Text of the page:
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Assess whether the cosmological argument proves the existence of God.

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´╗┐Daryan Philosophy 29/09/2013 Assess whether the cosmological argument proves the existence of God? The cosmological argument endeavours to prove the existence of God, by inferring this, from examining the cosmos and the phenomena within it. It is an a posteriori argument as it starts from experience and uses inductive reasoning, as it makes the general conclusion of a need of a first cause from the observations of causation, motion and contingency found within the universe. Its origins and inception can be rooted back to Aristotle?s Physics and Metaphysics, where he put forth the notion of an ?efficient cause? which turns the potential of something into actuality, like how a sculptor is required to turn a marble into a statue, akin to this, the universe is also in motion and this motion requires an efficient cause, if one was to go back and examine all the movers or causes, and found no original cause or movement, then there would be no universe and as Parmenides famously said ?ex nihilo nihil fit?, nothing comes from nothing; therefore the universe must have had an original mover, an unmoved mover which itself required no movement as nothing could move before it, to Aristotle this was presumably Zeus, the supreme God of the Greek pantheon. However as with the case of most of Scholastic philosophy, in the middle Ages, scholastic philosophers like Saint Thomas Aquinas evolved and edited Aristotle?s first principles and his metaphysics to accommodate the prevalent Christian thought. ...read more.


if that were true then there would be no consequent causes, but he claims this is false; therefore there must be a first cause which is the groundwork for all causes, whom we call God. These arguments have conspicuous weaknesses which greatly undermine and abate the argument. Firstly both of the arguments in some way rest upon a contradiction, in that Aquinas says that everything must have a cause as ex nihilo nihil fit, nothing comes from nothing, but then concludes that something must exist that can be the cause of itself, this is quite a glaring contradiction, but this is precisely what Aquinas utilises the reductio ad absurdum to do, to show that if there was not a self-causing first cause then it would lead to an infinite regress, which is not possible, and that God is a special being which can be reasonably posited and is the exception to the aforementioned rule. However if we are acquiescing to exceptions, why make the God of classical theism the exception, is it not more reasonable to make the universe the exception to this ?rule?, and then we could conclude that the universe just is and has no cause but caused itself, and there would be no need to postulate the need for a God. As Hume said ?It were better, therefore, never to look beyond the present material world.?, so seeking explanations that go beyond the peripheries of the physical world will only lead to infinite regresses, and that we which should either: accept no explanation or find an explanation within the universe itself. ...read more.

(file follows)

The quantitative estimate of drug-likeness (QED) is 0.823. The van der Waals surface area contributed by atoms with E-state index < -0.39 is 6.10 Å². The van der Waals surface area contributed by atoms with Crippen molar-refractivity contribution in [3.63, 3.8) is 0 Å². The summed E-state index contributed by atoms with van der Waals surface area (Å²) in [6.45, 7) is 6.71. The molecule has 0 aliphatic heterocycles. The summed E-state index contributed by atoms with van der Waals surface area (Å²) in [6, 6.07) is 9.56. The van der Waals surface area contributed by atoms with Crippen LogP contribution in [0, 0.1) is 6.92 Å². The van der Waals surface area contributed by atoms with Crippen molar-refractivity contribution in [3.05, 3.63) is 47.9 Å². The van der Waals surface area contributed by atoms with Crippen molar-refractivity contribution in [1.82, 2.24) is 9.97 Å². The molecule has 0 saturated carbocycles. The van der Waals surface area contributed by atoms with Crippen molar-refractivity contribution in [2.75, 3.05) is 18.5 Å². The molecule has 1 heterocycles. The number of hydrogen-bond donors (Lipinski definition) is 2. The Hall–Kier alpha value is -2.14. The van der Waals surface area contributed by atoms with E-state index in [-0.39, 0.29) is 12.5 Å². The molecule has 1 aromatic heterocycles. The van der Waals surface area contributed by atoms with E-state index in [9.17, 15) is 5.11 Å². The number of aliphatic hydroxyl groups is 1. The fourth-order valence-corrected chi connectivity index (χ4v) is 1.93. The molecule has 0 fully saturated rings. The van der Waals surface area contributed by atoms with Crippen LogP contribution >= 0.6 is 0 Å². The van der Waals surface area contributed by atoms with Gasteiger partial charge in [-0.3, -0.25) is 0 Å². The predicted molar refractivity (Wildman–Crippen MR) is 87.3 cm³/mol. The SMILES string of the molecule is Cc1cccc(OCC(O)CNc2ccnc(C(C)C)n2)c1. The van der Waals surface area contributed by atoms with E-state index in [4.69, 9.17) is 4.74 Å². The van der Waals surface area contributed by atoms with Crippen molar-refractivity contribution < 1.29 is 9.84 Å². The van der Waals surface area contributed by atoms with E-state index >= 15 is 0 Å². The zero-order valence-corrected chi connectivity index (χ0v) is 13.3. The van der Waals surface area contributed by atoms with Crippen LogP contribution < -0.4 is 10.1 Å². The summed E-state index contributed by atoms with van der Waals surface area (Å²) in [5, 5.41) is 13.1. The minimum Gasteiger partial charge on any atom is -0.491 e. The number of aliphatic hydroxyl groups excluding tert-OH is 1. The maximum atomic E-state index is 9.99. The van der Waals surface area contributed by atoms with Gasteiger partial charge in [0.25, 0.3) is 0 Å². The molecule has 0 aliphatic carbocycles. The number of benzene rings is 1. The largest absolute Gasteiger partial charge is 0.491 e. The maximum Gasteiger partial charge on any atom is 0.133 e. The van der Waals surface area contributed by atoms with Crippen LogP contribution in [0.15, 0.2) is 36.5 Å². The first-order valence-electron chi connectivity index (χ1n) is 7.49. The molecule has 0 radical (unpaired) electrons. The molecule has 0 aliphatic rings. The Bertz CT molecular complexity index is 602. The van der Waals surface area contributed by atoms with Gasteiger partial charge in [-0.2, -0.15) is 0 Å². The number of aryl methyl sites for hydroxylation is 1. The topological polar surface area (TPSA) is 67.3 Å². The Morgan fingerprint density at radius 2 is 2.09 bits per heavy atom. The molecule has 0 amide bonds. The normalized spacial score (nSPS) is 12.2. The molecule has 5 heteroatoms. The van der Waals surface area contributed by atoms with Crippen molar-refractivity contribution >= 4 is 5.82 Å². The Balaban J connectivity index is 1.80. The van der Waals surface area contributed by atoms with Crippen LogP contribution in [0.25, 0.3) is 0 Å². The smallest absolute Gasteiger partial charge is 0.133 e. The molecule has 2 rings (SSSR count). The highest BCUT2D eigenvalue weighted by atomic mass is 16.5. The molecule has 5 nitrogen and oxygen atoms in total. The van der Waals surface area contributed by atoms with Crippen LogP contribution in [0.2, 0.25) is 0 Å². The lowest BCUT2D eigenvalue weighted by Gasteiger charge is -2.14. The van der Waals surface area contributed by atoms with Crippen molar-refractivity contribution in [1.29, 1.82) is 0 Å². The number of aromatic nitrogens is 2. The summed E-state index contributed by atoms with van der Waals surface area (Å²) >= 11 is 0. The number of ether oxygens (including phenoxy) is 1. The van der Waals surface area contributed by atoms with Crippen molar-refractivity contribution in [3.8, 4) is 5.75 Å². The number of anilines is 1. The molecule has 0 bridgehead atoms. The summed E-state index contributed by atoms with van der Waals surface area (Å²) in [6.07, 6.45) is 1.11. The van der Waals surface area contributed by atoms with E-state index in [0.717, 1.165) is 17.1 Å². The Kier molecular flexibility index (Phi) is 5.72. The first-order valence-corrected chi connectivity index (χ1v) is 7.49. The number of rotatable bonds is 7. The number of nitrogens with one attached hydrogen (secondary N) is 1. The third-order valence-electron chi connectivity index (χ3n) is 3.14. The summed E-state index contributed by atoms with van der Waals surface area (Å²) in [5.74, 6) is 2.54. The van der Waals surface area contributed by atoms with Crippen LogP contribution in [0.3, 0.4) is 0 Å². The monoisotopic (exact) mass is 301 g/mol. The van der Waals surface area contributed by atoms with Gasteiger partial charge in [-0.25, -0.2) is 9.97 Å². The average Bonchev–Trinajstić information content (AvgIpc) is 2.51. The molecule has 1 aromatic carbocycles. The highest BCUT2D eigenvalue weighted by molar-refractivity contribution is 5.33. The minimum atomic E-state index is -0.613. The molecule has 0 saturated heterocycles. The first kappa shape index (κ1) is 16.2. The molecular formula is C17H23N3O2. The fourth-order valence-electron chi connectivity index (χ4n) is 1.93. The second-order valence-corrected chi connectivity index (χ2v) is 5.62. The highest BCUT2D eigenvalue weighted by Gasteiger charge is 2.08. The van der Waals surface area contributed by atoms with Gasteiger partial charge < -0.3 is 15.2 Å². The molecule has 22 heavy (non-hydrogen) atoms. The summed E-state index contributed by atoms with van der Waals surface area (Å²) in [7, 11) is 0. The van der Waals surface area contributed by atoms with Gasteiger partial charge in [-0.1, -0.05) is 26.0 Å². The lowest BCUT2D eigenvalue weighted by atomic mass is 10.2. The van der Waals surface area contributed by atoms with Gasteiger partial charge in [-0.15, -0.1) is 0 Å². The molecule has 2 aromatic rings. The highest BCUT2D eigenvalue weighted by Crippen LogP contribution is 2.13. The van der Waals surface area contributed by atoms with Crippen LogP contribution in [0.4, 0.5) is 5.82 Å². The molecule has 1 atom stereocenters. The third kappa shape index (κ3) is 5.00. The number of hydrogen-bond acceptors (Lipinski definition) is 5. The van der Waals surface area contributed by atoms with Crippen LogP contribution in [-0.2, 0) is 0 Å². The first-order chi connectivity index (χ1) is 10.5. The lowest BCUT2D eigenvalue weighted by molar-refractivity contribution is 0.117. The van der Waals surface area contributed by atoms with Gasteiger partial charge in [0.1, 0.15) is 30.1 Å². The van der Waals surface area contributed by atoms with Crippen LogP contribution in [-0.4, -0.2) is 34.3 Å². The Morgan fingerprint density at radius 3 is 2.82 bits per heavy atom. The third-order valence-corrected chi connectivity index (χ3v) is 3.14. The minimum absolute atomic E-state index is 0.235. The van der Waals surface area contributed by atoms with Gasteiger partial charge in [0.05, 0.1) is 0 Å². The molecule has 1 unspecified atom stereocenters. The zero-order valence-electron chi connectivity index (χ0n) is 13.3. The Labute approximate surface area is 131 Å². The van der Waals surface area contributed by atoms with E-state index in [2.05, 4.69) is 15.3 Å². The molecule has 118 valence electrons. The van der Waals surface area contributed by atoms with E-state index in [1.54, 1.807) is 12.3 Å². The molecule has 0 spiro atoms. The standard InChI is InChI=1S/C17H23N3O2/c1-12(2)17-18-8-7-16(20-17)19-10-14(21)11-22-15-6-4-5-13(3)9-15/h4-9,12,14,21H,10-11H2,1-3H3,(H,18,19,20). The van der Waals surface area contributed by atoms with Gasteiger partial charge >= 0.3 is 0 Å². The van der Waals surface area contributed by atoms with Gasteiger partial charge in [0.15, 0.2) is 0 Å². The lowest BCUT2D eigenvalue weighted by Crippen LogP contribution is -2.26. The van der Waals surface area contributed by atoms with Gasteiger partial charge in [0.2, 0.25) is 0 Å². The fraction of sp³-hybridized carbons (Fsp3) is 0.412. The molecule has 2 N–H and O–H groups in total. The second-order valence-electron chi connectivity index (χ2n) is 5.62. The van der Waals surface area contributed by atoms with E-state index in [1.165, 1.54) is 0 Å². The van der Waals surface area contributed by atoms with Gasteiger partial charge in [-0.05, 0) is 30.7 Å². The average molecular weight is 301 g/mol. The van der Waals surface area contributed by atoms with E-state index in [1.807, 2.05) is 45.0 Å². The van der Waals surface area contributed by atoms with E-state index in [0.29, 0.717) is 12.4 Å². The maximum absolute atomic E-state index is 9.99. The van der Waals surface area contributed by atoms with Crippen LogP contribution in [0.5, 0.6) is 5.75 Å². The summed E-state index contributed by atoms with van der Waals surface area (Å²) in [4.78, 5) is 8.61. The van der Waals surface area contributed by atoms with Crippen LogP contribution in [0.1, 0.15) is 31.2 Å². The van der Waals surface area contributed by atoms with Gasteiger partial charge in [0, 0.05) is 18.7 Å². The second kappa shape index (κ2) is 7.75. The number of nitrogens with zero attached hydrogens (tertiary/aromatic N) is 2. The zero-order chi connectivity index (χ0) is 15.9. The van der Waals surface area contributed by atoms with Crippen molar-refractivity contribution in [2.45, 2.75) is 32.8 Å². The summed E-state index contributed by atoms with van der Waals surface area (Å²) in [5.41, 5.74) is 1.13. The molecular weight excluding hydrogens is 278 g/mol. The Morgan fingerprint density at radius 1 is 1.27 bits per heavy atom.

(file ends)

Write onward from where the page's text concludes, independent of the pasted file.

Some would argue that as the Big Bang did not ?exactly? cause the universe but was the first thing inside the universe, so it cannot be an adequate explanation. However the concept of causation is contingent to the concept of time and if one were to ask what caused or what was before the Big Bang, then that would be nonsensical as the Big Bang is the beginning of time and how could anything precede time, to have before and after, you require time. Therefore modern science poses a big challenge for cosmological arguments, as it undermines the claim that God is the cause of the universe. In conclusion, the cosmological argument does have its strengths, as evidently it has stood the test of time, from Aristotle living around two thousand three hundred years ago, to being revived by Aquinas and Al-Ghazali around a thousand years ago up until the present day and age, requires one to acknowledge that it is an interesting and respectable argument. Also it seems to be quite universal, as philosophers of different religions have used it; Aristotle being a Pagan, Aquinas a Christian and Al-Ghazali a Muslim manifests this. However as it is rather evident many of them rest on unreliable foundations and expose themselves to many criticisms, overall the weaknesses outweigh and overshadow the meagre strengths. Even so, if it were to succeed in proving the existence of a first cause, it never goes to show us why such a being would be worthy of worship. Ultimately it does not prove the existence of God. ...read more.

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